STATEHOOD TO SELF-HOOD
Speaking in the same vein about the viability of the state as well as the region, the centre as well as the periphery, President Cheddi Jagan of Guyana similarly proclaimed:
Our task in the interim, is to prepare our respective constituencies for that inevitable transition towards open regional competition. Consider in that context, that this is only a prelude to the global competition which awaits soon thereafter, in the face of which we will be almost defenseless.
If we are to evolve, politically, economically and socially, the answers to our development issues must come from within. While we can learn from the experiences of others, we cannot expect others to fashion our future for us. The creation of a single economic space is akin to the enlargement of the field of dreams within which Caribbean people can continue to aspire.
Its principle tenets are the free movement of goods, capital and people in search of opportunity, reward and empowerment. The unacceptable alternative is to give way to the prejudice and cynicism that often precede bold initiatives, and which in retrospect, almost always translate into minor irritations when the ultimate goal is clearly in sight. Similarly, the creation of a Caribbean Court of Justice is one such goal. It is the definitive statement by a modern, liberated and self determined people to finally accept responsibility for the administration of higher justice within their homeland.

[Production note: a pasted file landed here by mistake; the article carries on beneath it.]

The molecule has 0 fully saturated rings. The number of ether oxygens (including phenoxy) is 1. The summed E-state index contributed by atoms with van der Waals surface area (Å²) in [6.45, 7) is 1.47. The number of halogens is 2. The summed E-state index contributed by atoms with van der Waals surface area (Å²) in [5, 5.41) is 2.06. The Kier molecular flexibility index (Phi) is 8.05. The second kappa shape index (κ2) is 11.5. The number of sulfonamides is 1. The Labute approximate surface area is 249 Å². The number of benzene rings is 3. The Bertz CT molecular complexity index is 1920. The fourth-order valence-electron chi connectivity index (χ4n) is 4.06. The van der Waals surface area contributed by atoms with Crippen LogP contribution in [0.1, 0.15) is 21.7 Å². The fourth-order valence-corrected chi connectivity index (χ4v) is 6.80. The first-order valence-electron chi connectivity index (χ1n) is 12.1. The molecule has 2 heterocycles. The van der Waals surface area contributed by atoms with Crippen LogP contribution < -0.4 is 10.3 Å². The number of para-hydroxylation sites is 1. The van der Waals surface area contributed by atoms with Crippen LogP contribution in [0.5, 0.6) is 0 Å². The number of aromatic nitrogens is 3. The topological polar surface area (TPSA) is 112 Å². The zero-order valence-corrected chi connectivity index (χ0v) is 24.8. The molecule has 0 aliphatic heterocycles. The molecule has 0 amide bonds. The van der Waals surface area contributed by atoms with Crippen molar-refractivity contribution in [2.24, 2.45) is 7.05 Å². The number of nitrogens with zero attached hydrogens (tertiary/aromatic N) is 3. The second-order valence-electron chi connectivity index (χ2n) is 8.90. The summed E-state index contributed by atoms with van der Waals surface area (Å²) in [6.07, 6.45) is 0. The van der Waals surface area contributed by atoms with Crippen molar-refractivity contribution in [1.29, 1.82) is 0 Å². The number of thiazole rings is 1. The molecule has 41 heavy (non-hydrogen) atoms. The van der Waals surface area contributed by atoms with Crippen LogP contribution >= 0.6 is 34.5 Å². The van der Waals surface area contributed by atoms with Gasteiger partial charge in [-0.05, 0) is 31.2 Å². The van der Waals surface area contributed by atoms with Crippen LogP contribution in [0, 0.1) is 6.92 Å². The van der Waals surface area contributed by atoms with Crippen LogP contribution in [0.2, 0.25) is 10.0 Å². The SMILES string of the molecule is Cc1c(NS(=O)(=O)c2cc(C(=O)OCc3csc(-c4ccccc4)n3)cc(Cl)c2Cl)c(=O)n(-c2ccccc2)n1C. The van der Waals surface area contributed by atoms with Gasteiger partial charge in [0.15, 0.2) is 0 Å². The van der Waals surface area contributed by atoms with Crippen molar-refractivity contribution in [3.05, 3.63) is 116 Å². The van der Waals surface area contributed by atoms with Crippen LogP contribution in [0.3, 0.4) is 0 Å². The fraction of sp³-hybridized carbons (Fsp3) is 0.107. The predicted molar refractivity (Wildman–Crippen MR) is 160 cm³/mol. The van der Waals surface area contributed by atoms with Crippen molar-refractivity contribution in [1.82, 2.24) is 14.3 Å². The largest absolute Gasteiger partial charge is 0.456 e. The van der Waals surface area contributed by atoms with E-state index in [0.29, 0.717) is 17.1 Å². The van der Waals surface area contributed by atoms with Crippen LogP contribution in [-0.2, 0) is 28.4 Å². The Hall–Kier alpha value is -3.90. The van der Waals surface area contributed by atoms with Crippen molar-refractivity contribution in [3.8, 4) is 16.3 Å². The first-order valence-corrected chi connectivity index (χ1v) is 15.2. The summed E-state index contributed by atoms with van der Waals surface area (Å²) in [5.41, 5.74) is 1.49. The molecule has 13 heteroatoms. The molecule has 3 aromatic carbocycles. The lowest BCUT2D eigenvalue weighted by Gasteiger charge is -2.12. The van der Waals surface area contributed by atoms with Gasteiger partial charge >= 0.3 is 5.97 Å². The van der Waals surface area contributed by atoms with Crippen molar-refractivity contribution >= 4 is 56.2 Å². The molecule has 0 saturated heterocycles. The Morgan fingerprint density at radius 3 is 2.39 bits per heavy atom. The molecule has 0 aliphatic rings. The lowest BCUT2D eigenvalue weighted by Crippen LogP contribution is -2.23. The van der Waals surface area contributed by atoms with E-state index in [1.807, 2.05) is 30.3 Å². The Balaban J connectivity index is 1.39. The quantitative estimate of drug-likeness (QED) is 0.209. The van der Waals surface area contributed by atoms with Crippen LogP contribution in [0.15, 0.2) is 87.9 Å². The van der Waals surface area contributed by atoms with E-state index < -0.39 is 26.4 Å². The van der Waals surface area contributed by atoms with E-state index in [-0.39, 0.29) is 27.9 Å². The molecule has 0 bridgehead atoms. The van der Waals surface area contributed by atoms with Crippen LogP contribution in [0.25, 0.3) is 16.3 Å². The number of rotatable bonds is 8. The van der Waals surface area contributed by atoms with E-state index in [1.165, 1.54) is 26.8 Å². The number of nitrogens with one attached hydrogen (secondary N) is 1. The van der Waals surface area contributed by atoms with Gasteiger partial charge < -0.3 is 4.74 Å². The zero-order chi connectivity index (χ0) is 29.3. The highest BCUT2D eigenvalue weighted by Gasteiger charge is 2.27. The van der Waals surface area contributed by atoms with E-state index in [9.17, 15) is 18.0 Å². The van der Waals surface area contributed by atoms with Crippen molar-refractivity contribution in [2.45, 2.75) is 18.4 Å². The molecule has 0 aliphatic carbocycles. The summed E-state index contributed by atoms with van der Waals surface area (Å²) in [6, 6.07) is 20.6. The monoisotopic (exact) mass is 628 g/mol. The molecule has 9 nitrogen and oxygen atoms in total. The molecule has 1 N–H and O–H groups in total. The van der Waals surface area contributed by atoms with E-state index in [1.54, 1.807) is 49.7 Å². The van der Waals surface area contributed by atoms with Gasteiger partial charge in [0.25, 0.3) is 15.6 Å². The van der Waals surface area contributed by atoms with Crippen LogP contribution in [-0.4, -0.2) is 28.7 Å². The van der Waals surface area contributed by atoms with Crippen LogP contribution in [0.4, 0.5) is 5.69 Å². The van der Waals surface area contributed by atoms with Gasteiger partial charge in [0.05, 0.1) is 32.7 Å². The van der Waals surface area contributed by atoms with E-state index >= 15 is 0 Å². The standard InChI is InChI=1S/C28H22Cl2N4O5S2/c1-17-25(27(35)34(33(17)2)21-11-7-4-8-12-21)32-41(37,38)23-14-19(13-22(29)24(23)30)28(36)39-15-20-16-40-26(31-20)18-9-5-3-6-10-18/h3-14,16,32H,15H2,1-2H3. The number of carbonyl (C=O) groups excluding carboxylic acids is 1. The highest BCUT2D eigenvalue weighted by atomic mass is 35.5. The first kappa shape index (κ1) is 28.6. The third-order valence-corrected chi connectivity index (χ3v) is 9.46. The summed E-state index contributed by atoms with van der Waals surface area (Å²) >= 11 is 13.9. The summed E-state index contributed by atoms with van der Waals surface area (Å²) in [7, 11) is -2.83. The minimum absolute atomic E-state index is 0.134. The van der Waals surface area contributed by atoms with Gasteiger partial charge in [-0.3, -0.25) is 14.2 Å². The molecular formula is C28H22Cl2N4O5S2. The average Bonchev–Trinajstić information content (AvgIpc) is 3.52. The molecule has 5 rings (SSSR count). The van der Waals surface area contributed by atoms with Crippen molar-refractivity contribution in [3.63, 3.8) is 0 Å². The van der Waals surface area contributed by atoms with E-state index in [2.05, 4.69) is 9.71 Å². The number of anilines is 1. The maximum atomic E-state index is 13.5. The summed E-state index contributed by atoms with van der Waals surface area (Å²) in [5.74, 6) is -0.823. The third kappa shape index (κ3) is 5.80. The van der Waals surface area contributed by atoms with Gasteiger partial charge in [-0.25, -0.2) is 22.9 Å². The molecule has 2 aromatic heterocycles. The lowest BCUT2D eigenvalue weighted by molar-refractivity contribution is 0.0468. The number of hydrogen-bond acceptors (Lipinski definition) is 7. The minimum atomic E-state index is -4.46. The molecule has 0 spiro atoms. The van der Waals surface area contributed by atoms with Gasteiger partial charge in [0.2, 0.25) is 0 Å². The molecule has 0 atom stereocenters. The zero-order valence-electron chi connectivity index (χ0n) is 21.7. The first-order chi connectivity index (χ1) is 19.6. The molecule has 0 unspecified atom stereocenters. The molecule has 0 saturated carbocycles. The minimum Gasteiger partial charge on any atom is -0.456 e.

It is my own view that to continue to hold fast to a system where the highest arbiter of justice is our former colonial master, is to deny ourselves the dignity of self-determination. It is a shameful admission of a fundamental lack of faith in our selves and our ability to administer the very Independence for which so many have struggled and died.